June 5, 2014 at 1:00 am

To Your Health

Teratoma tumor comes from special type of cells

Dear Dr. Roach: I had a CT scan due to broken ribs from a very recent fall. The scan revealed a large teratoma near my heart. I am 69 and was previously unaware of this formation. No suggestion has been given to me regarding further investigation or treatment of the teratoma. I am assuming it may have been present at birth and does not cause any problem. But now I am wondering if it should be monitored. Can a teratoma grow or migrate in the body? Any information on teratoma will be appreciated.


Dear S.S.: A teratoma is a type of tumor of germ cells, the cells that become eggs or sperm. They can occur within the testis or ovary, but also can occur outside the gonads. When they do, they usually are found in the midline of the body. A frequent place is the anterior superior mediastinum, in between the lungs and below the breastbone. Teratomas usually are benign tumors, but some types can act like cancers.

Your tumor is unlikely to have been there since birth. Nobody knows whether the germ cell that became a teratoma properly went into the gonads during development, or whether the cell left the gonad and then became a tumor. It is clear, however, that men with teratoma outside the gonads are at higher risk for developing testicular cancer later on.

Teratomas, being derived from germ cells, are capable of creating any tissue. Teeth and hair are sometimes found inside teratomas.

I am very surprised you havenít been recommended for surgical removal. Surgery is usually successful at curing teratoma. They certainly can grow, and occasionally become very large. I would certainly recommend seeing an oncologist (cancer specialist). Thoracic (chest) surgeons operate on this area. It may be that the position is difficult, but a surgeon should still evaluate you, in my opinion.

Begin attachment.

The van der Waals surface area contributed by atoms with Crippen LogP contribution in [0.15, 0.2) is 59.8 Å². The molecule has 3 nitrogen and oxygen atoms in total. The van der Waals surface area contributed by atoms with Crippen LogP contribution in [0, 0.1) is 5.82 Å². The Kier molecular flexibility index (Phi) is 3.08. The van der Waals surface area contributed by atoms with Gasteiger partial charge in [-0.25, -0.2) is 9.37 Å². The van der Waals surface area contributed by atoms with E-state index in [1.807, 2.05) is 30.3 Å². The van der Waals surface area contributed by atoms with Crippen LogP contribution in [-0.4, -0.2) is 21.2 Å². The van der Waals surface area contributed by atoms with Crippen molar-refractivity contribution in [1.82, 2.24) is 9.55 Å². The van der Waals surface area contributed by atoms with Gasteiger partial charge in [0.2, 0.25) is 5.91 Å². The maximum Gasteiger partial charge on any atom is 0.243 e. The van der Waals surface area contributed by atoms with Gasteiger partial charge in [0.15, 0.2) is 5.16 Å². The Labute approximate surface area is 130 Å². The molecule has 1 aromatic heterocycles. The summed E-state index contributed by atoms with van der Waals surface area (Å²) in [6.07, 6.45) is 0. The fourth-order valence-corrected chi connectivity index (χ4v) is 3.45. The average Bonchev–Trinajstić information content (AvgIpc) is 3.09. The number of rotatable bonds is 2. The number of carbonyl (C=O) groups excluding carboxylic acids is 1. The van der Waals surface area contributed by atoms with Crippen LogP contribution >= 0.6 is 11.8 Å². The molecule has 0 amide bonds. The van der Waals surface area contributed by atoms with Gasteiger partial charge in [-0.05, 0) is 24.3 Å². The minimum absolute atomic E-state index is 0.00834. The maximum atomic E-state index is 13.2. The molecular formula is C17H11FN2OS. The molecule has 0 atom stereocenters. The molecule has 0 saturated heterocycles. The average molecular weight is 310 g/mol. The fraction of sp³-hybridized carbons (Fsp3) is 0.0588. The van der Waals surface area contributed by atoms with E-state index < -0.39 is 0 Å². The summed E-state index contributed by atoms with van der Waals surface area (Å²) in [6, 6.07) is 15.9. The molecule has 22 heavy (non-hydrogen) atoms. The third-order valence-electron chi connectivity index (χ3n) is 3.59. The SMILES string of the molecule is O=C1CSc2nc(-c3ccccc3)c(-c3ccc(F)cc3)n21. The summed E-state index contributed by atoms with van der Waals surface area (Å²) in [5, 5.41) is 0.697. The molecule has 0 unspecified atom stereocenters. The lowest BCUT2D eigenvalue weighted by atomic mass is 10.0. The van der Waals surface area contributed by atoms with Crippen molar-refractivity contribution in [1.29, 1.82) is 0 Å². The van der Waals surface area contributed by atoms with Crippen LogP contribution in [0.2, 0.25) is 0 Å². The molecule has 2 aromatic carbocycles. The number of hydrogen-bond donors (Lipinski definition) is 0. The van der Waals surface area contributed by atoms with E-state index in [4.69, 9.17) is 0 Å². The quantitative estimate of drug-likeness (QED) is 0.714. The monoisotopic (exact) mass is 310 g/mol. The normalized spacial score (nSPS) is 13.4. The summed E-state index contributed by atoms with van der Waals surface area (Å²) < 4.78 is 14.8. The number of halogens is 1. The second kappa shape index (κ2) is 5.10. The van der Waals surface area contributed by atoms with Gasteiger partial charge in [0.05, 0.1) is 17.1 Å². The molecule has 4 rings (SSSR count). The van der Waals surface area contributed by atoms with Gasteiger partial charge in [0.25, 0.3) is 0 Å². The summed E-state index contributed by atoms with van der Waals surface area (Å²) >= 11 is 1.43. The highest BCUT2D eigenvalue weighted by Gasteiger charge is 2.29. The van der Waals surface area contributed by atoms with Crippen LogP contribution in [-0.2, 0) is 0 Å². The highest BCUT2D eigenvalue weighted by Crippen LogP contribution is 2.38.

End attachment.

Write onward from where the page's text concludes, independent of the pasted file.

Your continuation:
Dear Dr. Roach: My wife drinks in excess of 3 liters of diet soda a day, sometimes even more. She has colitis, for which she takes Lialda, and on her last visit to her primary care physician, her blood work revealed borderline bad levels in her liver. The doctor seems to think she needs to stop ďdrinking alcohol,Ē but I have been married to her for more than 30 years, and I know itís not drinking that is causing this. We both consume only moderate amounts of alcohol. Could it be the chemicals in diet soda?


Dear F.J.R.: Three liters a day is a lot of diet soda, and that much caffeine probably isnít good for her. However, I donít think it is likely to be affecting her liver. Mesalamine (Lialda and others) rarely can cause abnormal liver tests ó specifically, high levels of the same enzymes that might lead a doctor to suspect alcohol use.

You didnít tell me what kind of colitis your wife has, but ulcerative colitis, a form of inflammatory bowel disease, is associated with several kinds of liver problems, including fatty liver and primary sclerosing cholangitis, which is potentially severe. I donít think either alcohol or diet soda should be blamed until she has had a more careful workup. I think a visit with her gastroenterologist would be wise.

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